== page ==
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How to Ask Customers for Referrals

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Unlike your standard web lead, which takes a lot of marketing dollars to get, referrals are a unique kind of new client. Because they’ve heard about you from a trusted friend or relative, half the battle has already been won. They take fewer marketing dollars and less energy to acquire, are more likely to buy from you, and are more likely to remain with you as a client.

But asking for referrals is not always easy. In fact, it can feel downright awkward and obtrusive. Yet the old adage remains true: You have not, because you ask not. To help increase your referral business and make the process of asking less painful, try the following tips and tricks.

Referral Business Is Good Business 

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How to Ask

Opportunities to ask for referrals are plentiful. The key is knowing when the timing is right for you and your client. Here are some examples of what to say in common scenarios:

  • From the onset. When you first begin working with a client, it’s important to establish expectations and set the tone of the relationship. You can do this by stating:”If you’re happy with my service when we’re done working together, would you be willing to refer me to friends and family?”
  • Following a compliment. This can occur anytime during the customer lifecycle, so keep your ears open for positive feedback before, during, and after the sale. When a client says something nice about you, immediately follow up with:”I’m so glad to hear that we are a good fit for each other. It’s important to me that I build a trusting relationship with each client. Do you have any family and friends that you also think would enjoy working with me?”
  • After the sale. The time that a client is most apt to refer you is right after a transaction, when they’re still feeling delighted from the excellent results you delivered. Be prepared to seize on those opportunities with:”I’ve really enjoyed working with you and helping you solve xyz challenge. Do you know anyone with similar needs who could benefit from my services?”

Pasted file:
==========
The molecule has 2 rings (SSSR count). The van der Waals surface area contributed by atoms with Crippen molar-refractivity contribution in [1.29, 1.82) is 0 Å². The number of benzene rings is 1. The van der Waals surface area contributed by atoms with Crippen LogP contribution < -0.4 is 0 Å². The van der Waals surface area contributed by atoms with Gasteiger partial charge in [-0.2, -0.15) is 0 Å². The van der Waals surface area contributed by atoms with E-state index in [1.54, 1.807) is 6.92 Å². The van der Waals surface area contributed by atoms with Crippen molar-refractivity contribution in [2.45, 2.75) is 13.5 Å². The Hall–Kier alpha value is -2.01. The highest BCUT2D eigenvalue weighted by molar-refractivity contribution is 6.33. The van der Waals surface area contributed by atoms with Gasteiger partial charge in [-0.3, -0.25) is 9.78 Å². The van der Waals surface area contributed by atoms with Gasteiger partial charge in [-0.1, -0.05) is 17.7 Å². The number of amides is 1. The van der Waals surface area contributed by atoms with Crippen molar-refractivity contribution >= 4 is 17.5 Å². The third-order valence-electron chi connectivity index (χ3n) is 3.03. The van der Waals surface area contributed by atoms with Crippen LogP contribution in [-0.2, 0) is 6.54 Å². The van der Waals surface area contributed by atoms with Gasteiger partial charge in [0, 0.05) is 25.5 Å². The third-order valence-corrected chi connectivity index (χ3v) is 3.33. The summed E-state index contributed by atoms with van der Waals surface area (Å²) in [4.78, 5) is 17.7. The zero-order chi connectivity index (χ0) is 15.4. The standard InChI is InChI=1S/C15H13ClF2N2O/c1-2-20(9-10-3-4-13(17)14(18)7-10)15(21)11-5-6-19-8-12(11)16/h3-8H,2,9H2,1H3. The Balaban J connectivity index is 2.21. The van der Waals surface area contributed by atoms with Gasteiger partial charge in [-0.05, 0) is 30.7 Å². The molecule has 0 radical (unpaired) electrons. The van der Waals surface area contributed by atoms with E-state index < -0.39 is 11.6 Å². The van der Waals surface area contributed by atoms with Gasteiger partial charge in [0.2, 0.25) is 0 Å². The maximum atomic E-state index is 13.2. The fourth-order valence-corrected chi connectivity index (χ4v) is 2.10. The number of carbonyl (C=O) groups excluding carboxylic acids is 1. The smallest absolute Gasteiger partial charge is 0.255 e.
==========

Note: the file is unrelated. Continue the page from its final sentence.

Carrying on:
Tips for Success

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To increase your referral odds, only ask clients with whom you have an established relationship. More specifically, start with your most loyal and influential customers, as they’ll be the most likely to say yes and refer a qualified lead. After all, happy customers want to spread the word!

Referral requests don’t always have to be face-to-face, although studies have shown that in-person requests tend to yield better results. But that doesn’t mean the phone, email, or social media aren’t viable resources. In fact, email is an excellent place to request a referral, along with customer feedback (such as in a customer satisfaction survey). And on social media, you can take a more relaxed tone with a friendly shout-out to your followers that lets them know you’re on the lookout for high-quality referrals.

Thank You

Once you’ve been referred to someone, be sure to thank the referring client with a phone call or a hand-written note. Then, go above and beyond to deliver excellent customer service to the new client. This not only ensures their satisfaction but also further establishes trust with the person who recommended you and encourages them to continue sending referrals your way.

While there’s no substitute for personal interaction, you can help automate your referral marketing by setting up call to action (CTA) buttons on your email signature and website, inviting clients to refer a friend or leave a review with a simple click.

Word of mouth is one of the most powerful tools for growing your business. Take advantage of it by making it a priority to ask for referrals at every opportunity.


The views expressed herein are those of Elle Mae, Inc., as of the date above and are subject to change. This publication is for informational purposes only and should not be construed as a recommendation for any specific insurance product or service. Information has been collected from sources believed to be reliable, but has not been verified for accuracy. These views and opinions do not necessarily represent those of Bryn Mawr Trust, its directors, officers, affiliates, and/or any/all of the contributors to this site. It does not constitute legal, tax, accounting, financial or investment advice. You are encouraged to consult with competent legal, tax, accounting, financial or investment professionals based on your specific circumstances. We do not endorse any third-party companies, products, or services described herein and assume no liability for your use of this information.

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